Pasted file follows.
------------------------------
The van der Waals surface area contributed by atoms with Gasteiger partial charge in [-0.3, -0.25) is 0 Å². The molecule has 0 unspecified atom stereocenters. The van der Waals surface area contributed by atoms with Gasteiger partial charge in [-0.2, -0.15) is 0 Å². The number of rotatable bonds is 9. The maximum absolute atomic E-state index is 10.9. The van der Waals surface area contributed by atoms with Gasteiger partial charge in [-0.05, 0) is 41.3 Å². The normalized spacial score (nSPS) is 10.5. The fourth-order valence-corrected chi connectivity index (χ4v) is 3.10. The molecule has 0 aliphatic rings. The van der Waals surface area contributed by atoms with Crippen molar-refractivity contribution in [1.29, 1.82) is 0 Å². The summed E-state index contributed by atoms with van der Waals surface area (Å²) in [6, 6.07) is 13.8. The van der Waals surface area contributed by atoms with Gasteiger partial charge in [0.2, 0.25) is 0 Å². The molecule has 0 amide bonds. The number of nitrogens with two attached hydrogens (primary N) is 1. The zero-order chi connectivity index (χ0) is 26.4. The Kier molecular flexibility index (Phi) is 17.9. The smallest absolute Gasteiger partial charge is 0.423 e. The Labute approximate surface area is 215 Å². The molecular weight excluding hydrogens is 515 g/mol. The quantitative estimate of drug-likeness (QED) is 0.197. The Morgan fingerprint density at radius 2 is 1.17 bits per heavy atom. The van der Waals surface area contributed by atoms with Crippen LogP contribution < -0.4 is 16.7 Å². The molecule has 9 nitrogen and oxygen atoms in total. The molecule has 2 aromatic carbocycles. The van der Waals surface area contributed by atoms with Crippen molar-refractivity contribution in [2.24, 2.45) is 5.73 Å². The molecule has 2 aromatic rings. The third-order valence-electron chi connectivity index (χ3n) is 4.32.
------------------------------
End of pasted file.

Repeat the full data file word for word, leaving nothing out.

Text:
The van der Waals surface area contributed by atoms with Gasteiger partial charge in [-0.3, -0.25) is 0 Å². The molecule has 0 unspecified atom stereocenters. The van der Waals surface area contributed by atoms with Gasteiger partial charge in [-0.2, -0.15) is 0 Å². The number of rotatable bonds is 9. The maximum absolute atomic E-state index is 10.9. The van der Waals surface area contributed by atoms with Gasteiger partial charge in [-0.05, 0) is 41.3 Å². The normalized spacial score (nSPS) is 10.5. The fourth-order valence-corrected chi connectivity index (χ4v) is 3.10. The molecule has 0 aliphatic rings. The van der Waals surface area contributed by atoms with Crippen molar-refractivity contribution in [1.29, 1.82) is 0 Å². The summed E-state index contributed by atoms with van der Waals surface area (Å²) in [6, 6.07) is 13.8. The van der Waals surface area contributed by atoms with Gasteiger partial charge in [0.2, 0.25) is 0 Å². The molecule has 0 amide bonds. The number of nitrogens with two attached hydrogens (primary N) is 1. The zero-order chi connectivity index (χ0) is 26.4. The Kier molecular flexibility index (Phi) is 17.9. The smallest absolute Gasteiger partial charge is 0.423 e. The Labute approximate surface area is 215 Å². The molecular weight excluding hydrogens is 515 g/mol. The quantitative estimate of drug-likeness (QED) is 0.197. The Morgan fingerprint density at radius 2 is 1.17 bits per heavy atom. The van der Waals surface area contributed by atoms with Crippen LogP contribution < -0.4 is 16.7 Å². The molecule has 9 nitrogen and oxygen atoms in total. The molecule has 2 aromatic carbocycles. The van der Waals surface area contributed by atoms with Crippen molar-refractivity contribution in [2.24, 2.45) is 5.73 Å². The molecule has 2 aromatic rings. The third-order valence-electron chi connectivity index (χ3n) is 4.32.